January 01, 2016

iWitness: Five Things Non-Patent Lawyers Should Know about the Latest Patent Law Developments

Patent law has changed more in the past five years than it did in the prior 25.

Robert W. Dickerson

In reflecting on my 30-plus years as a patent litigator, I have noticed that there are far more shades of gray than black and white in patent law, and that it seems to change more, and more dramatically, than any other area of law. In fact, patent law has changed more in the past five years than it did in the prior 25. What are the reasons for this hyperactivity? And given these recent and radical changes, what are the top things that even non-patent lawyers should know?

Major reasons for these changes are the mind-boggling technological advancements in recent years and the reaction by courts and legislators as they try to keep up and respond to how patents on that new technology are being monetized. Now more than ever, companies—technological and non-technological alike—understand the importance of technology in successfully competing in today’s marketplace. In this environment, patents are powerful and desirable tools because they provide patent owners, among other things, a limited legal monopoly or, more accurately, the right to sue others for infringement. This is the subject of much tension, as patent law is part of the debate about what is best for the American economy and thus best for America and Americans.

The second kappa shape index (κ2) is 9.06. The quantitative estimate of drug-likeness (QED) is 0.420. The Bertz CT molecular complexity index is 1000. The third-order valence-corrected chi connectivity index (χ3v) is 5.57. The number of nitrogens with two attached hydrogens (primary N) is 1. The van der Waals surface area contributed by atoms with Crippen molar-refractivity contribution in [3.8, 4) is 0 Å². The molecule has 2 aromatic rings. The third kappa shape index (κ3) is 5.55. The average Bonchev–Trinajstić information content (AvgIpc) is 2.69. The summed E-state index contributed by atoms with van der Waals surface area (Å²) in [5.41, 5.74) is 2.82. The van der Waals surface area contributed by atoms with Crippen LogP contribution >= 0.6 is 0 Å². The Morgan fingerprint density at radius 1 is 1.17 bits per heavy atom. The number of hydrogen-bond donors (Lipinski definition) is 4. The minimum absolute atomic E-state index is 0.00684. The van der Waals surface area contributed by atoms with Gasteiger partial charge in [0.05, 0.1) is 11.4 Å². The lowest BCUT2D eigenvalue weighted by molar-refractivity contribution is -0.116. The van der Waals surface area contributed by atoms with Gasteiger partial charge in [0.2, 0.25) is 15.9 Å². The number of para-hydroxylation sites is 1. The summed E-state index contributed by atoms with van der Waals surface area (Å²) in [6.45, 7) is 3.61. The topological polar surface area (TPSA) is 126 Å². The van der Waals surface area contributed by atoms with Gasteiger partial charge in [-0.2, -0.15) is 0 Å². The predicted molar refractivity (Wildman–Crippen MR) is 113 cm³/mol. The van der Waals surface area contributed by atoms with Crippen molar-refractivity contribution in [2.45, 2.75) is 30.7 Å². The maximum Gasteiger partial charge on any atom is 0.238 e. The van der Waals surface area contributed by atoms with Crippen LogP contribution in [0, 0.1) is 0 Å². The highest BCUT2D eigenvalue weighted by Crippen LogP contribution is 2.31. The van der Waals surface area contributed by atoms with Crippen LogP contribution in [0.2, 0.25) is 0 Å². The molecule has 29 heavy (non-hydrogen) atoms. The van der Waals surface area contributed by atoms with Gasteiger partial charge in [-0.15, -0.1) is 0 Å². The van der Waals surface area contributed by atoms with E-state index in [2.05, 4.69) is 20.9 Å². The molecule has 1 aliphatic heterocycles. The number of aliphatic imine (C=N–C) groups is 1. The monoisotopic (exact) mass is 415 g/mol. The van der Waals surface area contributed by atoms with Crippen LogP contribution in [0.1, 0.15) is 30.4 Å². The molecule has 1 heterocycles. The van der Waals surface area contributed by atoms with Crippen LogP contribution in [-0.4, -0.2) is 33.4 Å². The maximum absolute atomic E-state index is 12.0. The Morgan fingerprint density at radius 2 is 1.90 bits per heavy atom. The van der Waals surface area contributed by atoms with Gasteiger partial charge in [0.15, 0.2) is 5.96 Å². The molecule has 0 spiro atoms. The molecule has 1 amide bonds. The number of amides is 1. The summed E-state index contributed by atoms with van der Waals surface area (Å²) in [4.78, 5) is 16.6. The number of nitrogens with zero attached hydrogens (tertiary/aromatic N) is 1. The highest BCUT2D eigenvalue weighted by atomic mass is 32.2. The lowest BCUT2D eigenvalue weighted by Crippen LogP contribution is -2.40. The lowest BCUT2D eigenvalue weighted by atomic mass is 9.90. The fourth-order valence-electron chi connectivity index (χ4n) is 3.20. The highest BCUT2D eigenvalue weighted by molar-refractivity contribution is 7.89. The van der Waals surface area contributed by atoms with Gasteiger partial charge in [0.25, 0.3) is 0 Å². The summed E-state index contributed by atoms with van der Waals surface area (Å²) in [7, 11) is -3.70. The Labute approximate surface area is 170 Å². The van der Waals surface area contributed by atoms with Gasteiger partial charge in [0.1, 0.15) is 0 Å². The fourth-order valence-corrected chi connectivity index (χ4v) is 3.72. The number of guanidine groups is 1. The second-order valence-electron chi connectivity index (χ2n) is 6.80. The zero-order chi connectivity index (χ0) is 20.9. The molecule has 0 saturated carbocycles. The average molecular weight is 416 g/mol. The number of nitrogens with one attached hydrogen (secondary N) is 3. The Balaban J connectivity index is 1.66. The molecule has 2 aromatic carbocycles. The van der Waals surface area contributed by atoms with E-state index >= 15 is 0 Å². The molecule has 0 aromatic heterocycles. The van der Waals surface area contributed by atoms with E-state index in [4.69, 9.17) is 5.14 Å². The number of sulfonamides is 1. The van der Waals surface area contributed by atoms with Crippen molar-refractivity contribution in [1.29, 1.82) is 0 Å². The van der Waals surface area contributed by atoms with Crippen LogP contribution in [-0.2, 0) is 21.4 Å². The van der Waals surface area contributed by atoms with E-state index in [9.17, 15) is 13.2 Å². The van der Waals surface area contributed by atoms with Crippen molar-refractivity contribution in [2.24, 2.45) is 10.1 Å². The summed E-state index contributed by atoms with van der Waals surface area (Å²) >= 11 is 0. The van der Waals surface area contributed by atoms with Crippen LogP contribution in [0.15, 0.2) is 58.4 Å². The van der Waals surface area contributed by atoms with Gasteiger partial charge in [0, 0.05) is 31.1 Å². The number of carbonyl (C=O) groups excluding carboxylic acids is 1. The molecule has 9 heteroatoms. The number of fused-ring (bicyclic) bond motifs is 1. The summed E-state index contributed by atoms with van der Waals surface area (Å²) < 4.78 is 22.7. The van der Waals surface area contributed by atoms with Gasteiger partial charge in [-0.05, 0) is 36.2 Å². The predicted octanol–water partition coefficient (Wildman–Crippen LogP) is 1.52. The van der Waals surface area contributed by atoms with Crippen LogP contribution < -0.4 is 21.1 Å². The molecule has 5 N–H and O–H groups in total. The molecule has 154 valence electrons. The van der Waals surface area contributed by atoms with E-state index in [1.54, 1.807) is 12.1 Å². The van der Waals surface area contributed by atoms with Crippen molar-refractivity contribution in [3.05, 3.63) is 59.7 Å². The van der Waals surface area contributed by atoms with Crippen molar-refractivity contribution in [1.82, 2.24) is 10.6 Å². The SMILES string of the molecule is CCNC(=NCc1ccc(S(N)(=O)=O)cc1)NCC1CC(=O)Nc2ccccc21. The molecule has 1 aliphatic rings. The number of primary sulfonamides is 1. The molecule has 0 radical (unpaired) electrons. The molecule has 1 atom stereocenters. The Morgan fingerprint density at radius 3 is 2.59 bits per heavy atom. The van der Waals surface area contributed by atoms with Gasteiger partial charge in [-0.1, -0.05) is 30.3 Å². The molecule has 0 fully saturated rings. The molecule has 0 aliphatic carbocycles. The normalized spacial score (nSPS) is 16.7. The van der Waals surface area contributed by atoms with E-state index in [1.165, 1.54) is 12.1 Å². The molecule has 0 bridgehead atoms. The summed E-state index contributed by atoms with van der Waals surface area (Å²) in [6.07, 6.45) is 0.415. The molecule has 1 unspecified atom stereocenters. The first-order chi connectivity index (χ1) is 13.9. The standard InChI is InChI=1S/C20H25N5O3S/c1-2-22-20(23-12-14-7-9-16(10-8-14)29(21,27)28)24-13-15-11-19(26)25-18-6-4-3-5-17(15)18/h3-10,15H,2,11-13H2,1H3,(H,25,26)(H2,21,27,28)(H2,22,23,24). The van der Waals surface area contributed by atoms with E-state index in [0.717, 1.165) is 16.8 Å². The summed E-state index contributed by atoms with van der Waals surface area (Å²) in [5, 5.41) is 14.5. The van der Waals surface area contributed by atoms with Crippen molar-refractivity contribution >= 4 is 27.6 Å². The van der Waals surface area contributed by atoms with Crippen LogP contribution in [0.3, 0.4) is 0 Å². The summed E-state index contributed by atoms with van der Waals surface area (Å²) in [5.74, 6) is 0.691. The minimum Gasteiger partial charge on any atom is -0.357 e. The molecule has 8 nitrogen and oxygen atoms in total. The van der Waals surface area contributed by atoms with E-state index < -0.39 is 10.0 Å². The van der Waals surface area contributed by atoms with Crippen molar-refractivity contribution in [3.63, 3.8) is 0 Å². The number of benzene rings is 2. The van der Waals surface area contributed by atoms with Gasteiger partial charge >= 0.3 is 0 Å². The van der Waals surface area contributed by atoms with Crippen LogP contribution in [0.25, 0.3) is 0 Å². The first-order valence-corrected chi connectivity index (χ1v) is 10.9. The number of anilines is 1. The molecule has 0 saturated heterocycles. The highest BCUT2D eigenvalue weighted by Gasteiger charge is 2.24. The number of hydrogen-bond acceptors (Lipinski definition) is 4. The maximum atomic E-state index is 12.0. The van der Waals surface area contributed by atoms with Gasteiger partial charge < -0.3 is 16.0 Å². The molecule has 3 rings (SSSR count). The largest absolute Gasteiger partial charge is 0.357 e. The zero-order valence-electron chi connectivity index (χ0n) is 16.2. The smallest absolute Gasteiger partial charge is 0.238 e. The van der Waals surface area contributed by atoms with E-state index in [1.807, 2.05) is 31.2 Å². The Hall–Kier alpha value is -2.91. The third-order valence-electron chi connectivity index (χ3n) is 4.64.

On one side of the coin, giving inventors exclusivity on their inventions and thus the ability to monetize them spurs innovation and, equally important, investment in innovation, which in turn promotes business growth. On the other side of the coin is the concept of free and fair competition, which provides a level playing field on which marketplace actors compete. Patents are, by definition, an exception to that. Therefore, patent law, which defines and limits what is patentable and what is protected, is constantly changing to try to find the right balance. The result is that the pendulum perpetually swings, one way or the other, from pro- to anti-patent, sometimes quite suddenly.

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